UF Astronomer Helps Discover Huge Nebula Formed by Galactic Winds
UF astronomy lecturer PAUL SELL is among an international team of researchers who have discovered one of the largest nebulae ever observed around a merging galaxy. Their findings, published in Nature, reveal the importance of galactic winds in the space between galaxies.
The astronomers discovered the massive, glowing bubble of gas surrounding a galaxy they have named “Makani,” the Hawaiian word for wind. The nebula formed as galactic winds carried large amounts of metal-enriched gas into the expansive “reservoir” between galaxies, known as the circumgalactic medium.
The team, led by David Rupke of Rhodes College, observed galactic winds in a glowing halo of oxygen that reaches extreme distances — more than 20 times Makani’s stellar radius.
This huge outflow, the researchers believe, has been driven by bursts from a compact group of aging and dying stars. Merging galaxies, formed by two once-separate galaxies coming together, produce a large number of stars in a short time within a small space. The heaviest among them quickly die, rapidly pushing gases out of the galaxy.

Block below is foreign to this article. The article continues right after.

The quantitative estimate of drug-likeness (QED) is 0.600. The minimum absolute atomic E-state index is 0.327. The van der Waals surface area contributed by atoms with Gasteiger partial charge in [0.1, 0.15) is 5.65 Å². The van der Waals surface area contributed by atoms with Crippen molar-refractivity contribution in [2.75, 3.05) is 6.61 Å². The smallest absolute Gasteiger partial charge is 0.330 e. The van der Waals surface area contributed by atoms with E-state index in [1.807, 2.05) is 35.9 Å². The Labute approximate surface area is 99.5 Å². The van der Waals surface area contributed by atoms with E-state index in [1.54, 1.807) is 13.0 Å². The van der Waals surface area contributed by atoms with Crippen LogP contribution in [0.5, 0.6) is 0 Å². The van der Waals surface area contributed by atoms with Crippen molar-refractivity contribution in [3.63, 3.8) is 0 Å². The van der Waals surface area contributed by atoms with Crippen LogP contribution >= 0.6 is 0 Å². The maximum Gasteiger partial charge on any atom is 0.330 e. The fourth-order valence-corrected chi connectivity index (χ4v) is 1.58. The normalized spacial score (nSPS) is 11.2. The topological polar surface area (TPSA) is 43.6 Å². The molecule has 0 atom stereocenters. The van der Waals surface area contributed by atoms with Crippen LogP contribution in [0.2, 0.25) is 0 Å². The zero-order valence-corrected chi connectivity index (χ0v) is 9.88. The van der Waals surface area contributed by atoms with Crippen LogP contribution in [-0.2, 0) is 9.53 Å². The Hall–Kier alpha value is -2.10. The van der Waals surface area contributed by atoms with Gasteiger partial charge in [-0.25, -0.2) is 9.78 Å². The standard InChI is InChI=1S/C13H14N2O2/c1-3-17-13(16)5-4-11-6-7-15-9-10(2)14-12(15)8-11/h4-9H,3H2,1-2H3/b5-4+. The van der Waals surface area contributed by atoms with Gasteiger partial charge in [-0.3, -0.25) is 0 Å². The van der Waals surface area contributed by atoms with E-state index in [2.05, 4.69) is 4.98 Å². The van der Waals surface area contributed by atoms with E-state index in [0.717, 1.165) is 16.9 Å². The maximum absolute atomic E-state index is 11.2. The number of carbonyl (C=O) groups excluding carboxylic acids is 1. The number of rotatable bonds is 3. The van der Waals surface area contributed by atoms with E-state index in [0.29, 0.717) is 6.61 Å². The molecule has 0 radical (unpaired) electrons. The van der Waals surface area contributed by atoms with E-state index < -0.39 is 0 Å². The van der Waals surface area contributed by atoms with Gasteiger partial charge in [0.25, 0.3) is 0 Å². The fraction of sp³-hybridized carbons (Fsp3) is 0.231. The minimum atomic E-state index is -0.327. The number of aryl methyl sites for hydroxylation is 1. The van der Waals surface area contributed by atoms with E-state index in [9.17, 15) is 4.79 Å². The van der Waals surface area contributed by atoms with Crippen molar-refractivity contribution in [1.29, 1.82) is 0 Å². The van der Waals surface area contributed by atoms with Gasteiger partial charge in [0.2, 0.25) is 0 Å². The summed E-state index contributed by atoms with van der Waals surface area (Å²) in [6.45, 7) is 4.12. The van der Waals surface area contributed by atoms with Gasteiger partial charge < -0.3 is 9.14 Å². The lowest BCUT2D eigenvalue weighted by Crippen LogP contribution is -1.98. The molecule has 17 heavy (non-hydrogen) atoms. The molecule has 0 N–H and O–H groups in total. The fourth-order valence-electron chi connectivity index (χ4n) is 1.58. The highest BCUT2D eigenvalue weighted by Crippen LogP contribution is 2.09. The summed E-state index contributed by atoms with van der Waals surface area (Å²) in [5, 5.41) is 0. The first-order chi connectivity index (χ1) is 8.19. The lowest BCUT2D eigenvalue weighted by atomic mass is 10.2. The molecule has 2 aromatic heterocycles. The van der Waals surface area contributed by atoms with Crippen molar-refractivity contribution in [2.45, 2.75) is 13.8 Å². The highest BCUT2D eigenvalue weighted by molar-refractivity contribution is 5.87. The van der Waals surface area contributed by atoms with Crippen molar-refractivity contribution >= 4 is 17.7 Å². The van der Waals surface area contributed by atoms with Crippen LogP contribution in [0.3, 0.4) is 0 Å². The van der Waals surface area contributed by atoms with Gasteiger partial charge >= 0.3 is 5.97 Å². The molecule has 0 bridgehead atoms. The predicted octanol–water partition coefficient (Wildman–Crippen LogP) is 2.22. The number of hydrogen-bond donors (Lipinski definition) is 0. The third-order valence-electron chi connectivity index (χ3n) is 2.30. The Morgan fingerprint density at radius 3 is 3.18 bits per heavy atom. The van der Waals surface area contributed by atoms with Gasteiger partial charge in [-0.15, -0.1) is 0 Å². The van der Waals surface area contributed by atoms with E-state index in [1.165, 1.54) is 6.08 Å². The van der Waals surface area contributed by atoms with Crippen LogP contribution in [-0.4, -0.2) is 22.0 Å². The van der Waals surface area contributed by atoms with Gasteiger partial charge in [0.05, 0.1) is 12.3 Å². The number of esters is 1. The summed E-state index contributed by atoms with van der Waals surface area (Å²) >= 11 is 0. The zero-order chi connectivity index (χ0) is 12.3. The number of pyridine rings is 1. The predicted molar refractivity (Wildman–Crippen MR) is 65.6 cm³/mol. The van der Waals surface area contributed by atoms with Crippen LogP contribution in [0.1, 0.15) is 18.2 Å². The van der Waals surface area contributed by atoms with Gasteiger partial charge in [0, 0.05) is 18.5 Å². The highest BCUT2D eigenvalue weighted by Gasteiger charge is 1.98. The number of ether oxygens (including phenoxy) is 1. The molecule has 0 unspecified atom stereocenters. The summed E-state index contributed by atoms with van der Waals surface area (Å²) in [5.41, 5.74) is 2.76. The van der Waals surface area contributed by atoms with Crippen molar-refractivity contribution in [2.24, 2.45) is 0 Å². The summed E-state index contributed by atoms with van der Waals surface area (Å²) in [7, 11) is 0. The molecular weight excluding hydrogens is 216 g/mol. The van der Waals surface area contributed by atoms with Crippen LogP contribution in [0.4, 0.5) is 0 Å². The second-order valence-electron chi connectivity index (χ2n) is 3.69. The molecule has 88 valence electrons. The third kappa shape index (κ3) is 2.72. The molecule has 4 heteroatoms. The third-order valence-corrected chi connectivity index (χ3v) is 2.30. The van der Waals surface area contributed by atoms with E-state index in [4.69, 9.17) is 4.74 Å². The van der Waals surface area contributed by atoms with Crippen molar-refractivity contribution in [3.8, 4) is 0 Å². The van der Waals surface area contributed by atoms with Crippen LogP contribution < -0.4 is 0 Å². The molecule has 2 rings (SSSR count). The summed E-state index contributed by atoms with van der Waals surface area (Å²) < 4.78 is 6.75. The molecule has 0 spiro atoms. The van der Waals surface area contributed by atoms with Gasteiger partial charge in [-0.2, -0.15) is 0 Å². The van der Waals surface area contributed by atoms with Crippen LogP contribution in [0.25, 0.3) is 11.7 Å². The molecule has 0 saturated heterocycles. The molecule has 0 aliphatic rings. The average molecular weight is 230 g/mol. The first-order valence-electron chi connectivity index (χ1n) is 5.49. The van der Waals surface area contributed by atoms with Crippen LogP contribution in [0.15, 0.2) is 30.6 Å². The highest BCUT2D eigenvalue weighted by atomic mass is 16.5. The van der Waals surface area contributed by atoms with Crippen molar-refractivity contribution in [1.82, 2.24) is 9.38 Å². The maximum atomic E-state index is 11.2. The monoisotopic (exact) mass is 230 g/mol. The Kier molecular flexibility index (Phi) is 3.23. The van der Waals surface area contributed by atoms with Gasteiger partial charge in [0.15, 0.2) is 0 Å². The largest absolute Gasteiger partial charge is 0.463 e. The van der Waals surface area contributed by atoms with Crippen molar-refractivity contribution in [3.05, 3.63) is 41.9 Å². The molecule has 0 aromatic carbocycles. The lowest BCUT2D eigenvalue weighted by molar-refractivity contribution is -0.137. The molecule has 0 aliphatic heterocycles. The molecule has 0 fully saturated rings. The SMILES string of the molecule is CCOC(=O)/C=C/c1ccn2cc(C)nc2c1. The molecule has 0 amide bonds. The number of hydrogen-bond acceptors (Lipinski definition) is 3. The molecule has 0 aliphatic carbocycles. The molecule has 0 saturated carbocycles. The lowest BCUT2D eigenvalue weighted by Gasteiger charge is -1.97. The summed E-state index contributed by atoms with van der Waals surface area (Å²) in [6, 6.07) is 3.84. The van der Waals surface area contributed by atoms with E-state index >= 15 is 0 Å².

The findings help explain how metals can be displaced into the far reaches of space.
“What is also remarkable is that the aging and dying stars appear to be powerful enough on their own to do all of the work without the need for a supermassive black hole’s help,” Sell said. “However, we expect one to be buried down in the center of the merging galaxies, maybe quite literally under a lot of dust and gas.”
Sell, who worked as a researcher at the Foundation for Research & Technology at the University of Crete before coming to UF, contributed imaging from the Hubble Space Telescope and super massive black hole analysis. His collaborators also collected data from the W.M. Keck Observatory’s new Keck Cosmic Web Imager instrument and the Atacama Large Millimeter Array.
The research team has been studying a large set of similar galaxies and will be gathering further observations using some of the world’s most sensitive telescopes.
The study was supported by the National Science Foundation, NASA, Rhodes College and the Royal Society.
You can read more about the researchers’ findings here.